Figure 3. Innervation of a trichobothrium of the house spider Tegenaria domestica (Clerck, 1757): longitudinal section. When the hair shaft is deflected (dashed line), the helmet structure (He) pushes against the dendritic terminals (T), triggering the generation of nerve impulses. Rlc – receptor lymph cavity; Sh – sheath cells, Hy – hypodermis; M – articulating membrane (after Christian, 1973).
Proximally, hair rests inside a convex cap or helmet associated with dendrites of sensory neurons. Air movement pressing on the hair of the trichobothrium, bends it. The hair deflection energy is converted in sensory cells into the action potential. The sensitivity of trichobothria is amazing. The long hair shaft is suspended in a very thin (0.5 μm) cuticular membrane. Even a very light air current of around 1 mm/sec makes it quiver. An energy less than a quantum of green light is sufficient to excite the sensory cell. Different deflection directions stimulate different sensory cells, which number vary from 3 to 11. This creates effect of ability to monitor air movement from different directions. Each sensory cell reacts to displacements within a particular sector with a light overlapping among sectors.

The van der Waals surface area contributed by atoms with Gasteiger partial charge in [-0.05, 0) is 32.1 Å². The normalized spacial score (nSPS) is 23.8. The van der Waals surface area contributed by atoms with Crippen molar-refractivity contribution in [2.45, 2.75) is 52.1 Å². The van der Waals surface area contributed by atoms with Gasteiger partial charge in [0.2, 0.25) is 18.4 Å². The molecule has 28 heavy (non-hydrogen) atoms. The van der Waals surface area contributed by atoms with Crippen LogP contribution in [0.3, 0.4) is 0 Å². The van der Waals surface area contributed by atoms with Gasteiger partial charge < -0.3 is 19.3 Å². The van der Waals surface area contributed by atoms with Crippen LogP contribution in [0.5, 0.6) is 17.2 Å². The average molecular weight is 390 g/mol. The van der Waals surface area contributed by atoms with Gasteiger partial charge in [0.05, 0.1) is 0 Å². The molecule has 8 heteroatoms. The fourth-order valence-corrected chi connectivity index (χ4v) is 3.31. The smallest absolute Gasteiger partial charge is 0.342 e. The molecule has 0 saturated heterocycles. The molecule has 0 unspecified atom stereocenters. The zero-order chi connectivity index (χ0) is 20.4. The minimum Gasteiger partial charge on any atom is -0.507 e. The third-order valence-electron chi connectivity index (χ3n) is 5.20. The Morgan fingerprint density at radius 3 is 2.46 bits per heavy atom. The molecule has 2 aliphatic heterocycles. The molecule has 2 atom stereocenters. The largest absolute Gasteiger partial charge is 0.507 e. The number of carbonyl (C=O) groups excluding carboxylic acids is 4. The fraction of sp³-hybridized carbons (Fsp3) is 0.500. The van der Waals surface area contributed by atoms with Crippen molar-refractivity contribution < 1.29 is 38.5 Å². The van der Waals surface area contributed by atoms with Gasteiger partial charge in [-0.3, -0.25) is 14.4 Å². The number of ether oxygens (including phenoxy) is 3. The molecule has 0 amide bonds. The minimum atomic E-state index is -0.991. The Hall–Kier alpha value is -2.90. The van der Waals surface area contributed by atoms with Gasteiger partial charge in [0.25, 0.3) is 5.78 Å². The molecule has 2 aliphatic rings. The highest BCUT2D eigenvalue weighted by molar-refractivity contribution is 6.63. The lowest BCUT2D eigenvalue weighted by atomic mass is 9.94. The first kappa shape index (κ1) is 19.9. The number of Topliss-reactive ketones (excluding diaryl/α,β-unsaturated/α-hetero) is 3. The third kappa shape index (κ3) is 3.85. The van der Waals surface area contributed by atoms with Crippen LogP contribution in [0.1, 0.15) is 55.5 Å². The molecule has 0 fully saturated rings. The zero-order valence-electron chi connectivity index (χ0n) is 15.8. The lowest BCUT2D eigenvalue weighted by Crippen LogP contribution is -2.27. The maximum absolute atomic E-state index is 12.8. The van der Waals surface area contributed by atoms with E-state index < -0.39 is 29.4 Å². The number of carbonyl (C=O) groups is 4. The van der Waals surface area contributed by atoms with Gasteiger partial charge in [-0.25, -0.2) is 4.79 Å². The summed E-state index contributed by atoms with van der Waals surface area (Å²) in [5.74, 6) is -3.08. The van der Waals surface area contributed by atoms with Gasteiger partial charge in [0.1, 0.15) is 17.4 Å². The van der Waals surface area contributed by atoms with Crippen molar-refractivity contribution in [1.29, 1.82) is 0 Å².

The trichobothria receptors have distinct frequency tuning, with best frequencies between 50 and 120 Hz, which perfectly fit to the buzz produced by a flying nearby fly. The lack of spontaneous activity and marked phasic nature of the responses to trichobothria, which react mainly to the speed with which they are deflected, make these sensilla ideally suited to monitor the typically very inconstant stimuli. The irregular noise does not stimulate these sensilla, whereas a sinusoidal stimulus at 100 Hz is responded to in a few seconds.
Trichobothria allow spider not only to sense presence of the fly at distance of as much as 30 cm, but to identify its movement speed and direction to make a successful jump even in the absolute dark or when the spider is blinded. Usually this drama lasts less than 1.5 sec. The spider uses trichobothria not only to detect prey but also as a warning system against predatory wasps (Palpimonidae) and parasitic Neuroptera (Mantispidae).